Not a Kboom.....but a step up for us. Brand new national 1300a on a peterbuilt. Been a TON of fun to swing pieces around with this. Small foot print, 110 feet of live boom. 1500lb counterweight makes a HUGE difference.
Bought it...letteted it up....and then got a micro burst in our working area. Talk about immediate reassurance that I made the right decision.
It's been a while since I've posted, but I had to chime in after seeing your post. That is one fine looking outfit! I now have a counterweight also, though the rig was properly set up when I bought it (certified with LMI calibtrated) working at 2 to 4 o clock or 8 to 10 (noon being front) much past 70-75' out my built in sensor in my butt clenched up, it felt unstable, though my LMI said "go a little further, it's cool!" I'm sure it was fine.....just like the bow in the boom of my old Manitex 101S when still well below max, just the way it was. BUT, after noticing the row of threaded holes on the rear of the turret, and then seeing a picture of a 1300 WITH a counter weight, I got educated on the subject.
Wow, now it is rock solid all the way out, at any degree of rotation, it really made this crane a performer. I don't do tree work, but I do everything else, and this thing rocks. SO easy to run smoothly, especially after the older 101S, I had a couple guys up in the manbasket at 140' on a cell tower, between the antennas sort of, and was asked to swing left 12" or 18". With the Manitex I would have laughed out loud on hearing that, I would have had to boom up to get them clear, swing, and then if I was where they wanted boom them back in. With the National (not dissing Manitex, more about how cool pilot controls are I guess) I told them, "sure, no problem," it has such fine and easy to manage controls.
I have been extending my oil change intervals out, the big Mack engine takes 56 frigging qts. to change, but my oil lab tells me to go to 750 hours next time before a change! I was at 400, that looked so good they said go 550, then they said go further! Plus, it doesn't use ANY oil, so far anyway, between changes. I actually asked a pro mechanic if I was reading the dipstick correctly, and sure enough it just doesn't seem to use any oil at all in hundreds of hours. Plus it has a real deep ballsy exhaust sound, unique to the big Macks I'm told. The only thing I don't like so far after well over 1000 hours of operating (and driving, many of my jobs are 1 to 3 hours one way away) this crane/truck combo, is looking at a dogs asshole all day.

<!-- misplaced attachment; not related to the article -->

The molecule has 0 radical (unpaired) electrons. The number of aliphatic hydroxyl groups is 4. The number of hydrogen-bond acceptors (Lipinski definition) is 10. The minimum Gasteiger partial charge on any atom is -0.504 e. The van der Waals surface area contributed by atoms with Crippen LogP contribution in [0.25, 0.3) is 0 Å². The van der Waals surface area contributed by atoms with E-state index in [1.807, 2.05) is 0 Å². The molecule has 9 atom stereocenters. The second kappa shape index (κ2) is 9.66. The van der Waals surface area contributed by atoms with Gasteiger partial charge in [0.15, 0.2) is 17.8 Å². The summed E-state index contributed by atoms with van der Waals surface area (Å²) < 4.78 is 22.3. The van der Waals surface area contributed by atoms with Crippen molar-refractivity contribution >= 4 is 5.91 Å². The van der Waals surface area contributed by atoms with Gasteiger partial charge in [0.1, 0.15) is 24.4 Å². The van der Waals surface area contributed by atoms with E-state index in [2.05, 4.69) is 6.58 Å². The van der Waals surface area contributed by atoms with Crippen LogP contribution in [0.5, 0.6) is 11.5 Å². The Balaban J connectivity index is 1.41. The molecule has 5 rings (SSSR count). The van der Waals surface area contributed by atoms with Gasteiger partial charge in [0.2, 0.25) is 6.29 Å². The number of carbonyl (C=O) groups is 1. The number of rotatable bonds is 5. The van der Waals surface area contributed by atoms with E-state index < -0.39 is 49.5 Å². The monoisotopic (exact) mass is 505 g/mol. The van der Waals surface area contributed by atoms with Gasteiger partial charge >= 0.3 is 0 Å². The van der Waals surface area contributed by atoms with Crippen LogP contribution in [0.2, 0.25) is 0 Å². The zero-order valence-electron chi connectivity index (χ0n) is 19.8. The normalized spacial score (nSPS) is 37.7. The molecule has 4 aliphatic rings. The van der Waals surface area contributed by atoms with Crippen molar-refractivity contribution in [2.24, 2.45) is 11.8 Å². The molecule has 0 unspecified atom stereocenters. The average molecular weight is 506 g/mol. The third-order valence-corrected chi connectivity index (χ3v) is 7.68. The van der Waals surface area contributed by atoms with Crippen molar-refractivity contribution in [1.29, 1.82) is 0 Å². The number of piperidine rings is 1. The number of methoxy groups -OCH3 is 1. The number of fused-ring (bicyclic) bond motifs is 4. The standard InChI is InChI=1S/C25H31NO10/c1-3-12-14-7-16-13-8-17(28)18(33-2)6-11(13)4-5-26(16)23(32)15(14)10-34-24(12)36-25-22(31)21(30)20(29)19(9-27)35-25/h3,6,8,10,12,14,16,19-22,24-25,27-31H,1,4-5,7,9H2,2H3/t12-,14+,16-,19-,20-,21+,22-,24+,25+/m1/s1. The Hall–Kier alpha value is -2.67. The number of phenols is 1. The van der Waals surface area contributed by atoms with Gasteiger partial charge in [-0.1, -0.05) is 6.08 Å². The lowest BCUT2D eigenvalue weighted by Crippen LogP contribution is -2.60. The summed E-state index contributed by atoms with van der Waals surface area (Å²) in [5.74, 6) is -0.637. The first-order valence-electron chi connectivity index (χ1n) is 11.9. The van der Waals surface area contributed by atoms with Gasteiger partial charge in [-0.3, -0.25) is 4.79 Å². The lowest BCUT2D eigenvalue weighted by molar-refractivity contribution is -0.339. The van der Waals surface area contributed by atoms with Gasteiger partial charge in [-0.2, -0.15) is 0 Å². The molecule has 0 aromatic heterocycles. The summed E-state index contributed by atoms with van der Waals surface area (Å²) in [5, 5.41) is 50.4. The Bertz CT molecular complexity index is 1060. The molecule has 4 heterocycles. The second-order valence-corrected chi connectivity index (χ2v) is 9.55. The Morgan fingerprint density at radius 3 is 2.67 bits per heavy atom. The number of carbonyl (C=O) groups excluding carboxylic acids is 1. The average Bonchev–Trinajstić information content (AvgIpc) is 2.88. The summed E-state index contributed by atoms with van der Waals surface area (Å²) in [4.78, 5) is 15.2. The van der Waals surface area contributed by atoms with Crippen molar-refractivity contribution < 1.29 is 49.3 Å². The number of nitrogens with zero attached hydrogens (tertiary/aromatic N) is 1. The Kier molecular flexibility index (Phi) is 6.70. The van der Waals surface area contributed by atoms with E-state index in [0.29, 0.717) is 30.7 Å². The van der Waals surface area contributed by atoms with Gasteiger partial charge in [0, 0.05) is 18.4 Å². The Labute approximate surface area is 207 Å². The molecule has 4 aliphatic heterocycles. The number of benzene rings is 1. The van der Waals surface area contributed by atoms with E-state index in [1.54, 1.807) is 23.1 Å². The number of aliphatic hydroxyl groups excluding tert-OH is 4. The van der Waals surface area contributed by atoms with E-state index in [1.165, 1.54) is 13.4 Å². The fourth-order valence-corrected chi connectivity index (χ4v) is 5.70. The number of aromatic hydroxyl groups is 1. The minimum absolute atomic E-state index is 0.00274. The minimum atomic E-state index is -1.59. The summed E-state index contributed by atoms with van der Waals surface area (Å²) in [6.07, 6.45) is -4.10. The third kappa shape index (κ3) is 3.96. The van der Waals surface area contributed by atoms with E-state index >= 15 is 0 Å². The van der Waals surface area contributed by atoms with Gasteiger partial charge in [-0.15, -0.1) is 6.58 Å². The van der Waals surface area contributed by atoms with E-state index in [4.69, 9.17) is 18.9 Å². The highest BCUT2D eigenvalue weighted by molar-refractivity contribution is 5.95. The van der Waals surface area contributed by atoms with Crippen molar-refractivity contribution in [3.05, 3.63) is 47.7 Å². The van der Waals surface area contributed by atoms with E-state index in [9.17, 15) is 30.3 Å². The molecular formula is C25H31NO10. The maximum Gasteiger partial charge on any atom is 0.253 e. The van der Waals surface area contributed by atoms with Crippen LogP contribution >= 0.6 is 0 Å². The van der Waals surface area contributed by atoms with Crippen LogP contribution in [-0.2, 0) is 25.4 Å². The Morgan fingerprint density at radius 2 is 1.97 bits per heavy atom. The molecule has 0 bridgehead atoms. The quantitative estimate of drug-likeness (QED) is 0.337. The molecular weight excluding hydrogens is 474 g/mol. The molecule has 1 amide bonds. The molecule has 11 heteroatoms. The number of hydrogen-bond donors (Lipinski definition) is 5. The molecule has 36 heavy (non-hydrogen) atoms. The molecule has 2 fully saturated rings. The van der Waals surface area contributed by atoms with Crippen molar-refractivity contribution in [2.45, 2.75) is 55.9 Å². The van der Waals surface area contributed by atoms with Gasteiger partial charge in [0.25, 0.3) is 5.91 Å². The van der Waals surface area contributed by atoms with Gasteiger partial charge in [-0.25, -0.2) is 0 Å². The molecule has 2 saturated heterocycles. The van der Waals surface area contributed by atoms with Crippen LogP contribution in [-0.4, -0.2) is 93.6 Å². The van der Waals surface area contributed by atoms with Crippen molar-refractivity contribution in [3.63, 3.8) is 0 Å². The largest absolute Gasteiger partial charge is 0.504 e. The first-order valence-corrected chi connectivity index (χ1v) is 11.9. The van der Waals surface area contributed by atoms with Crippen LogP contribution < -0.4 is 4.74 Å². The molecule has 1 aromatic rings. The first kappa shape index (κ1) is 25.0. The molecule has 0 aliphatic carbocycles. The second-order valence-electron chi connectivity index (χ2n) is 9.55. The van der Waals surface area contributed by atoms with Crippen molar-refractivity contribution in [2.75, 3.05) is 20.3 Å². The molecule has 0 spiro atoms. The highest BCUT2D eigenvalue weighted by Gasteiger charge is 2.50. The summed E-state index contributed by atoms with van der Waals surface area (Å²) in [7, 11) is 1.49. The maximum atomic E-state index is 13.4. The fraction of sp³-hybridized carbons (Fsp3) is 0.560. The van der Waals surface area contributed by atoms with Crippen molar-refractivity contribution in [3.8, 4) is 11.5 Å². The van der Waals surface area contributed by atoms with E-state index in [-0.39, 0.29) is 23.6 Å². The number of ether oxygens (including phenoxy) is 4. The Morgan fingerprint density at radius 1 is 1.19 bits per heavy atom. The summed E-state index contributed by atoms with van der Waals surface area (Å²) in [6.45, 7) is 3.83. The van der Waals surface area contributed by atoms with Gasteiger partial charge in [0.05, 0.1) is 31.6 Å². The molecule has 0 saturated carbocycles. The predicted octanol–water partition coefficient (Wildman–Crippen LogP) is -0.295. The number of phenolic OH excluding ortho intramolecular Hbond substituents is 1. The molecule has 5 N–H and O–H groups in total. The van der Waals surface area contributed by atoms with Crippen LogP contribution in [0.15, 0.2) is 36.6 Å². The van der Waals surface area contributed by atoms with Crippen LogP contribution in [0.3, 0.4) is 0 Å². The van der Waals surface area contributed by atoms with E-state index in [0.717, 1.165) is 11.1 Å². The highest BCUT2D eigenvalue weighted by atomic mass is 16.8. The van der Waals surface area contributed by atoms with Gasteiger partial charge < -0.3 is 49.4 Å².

Hey guys it's been awhile since I've posted here on my original post.. Anyways I want to wish everybody a Merry Christmas.
I do want to update the status of my knuckle boom with the grapple saw, that many of you have asked me about. Going the treemek route was the best step I've tooken since being in the tree biz. It's changed the way i operate my business, and has eliminated 2 guys off my crew. (contract climber being the expensive one). I literally go to work with just one simple ground guy that has the duty to chip and rake and make a few cuts in a day. @Gerasimek was saying this is the way he operates and i find myself replicating what he does. Reason iam writing this is to give feedback to many that may be on the line of doing this but don't know if its going to work out like the few mek owners claim. Many probably don't have anyone near to go check one out and don't want to take a trip to go see one in operation. I do believe it's the future for those that can belive they aren't getting younger. @Jerad Oren said in another post "In less than 8 years 50% of tree work will be done with these machines." I don't know how much time it will really take. However just from running it from the last 2 months i realize things are different. Heres what I've come up with for the pros:
I have less stress from dealing with guys and there's more money in my pocket at the end of each day, the bucket truck barely gets used anymore, the mini stays at the yard quite often now, the swinger was no longer needed (sold it) i could go on.. The cons: you tend to get cold from only running a remote all day in cold temps, and its made even the groundy more lazy. Lol . any question, just ask.
I forgot to mention but i still do lot clearings and trim work, i just realize majority of my work is residential removals. I always just try to push the trim work towards fall. We utilize a small spider lift for most of the trim work. The bucket will probably end up getting sold in the spring.
I can take down huge trees with just one ground guy. No need for a crew to dismantle large trees anymore. @eastsidetimber there's more options as far as brands go but like i said in the pm message u need to go with someone that can stand behind their work.
It's a beautiful thing. I'm glad to see you reaping the benefits. It takes some guys a little longer than others to make cuts in employees and equipment. Probably because it's so hard to believe the things I've said in my early forums. Many people probably thought I was full of it. Glad to see it's paying off so quickly for you. Congrats.
Oh no the grinder won't go through the gate. What now? Blown over tree with root ball out of ground It'd probably be a 3hr job with a 25hp machine that can go through the gate. Not a problem for the lil Effer. It trew the rg85 on the
other side and 20 mins later i was done.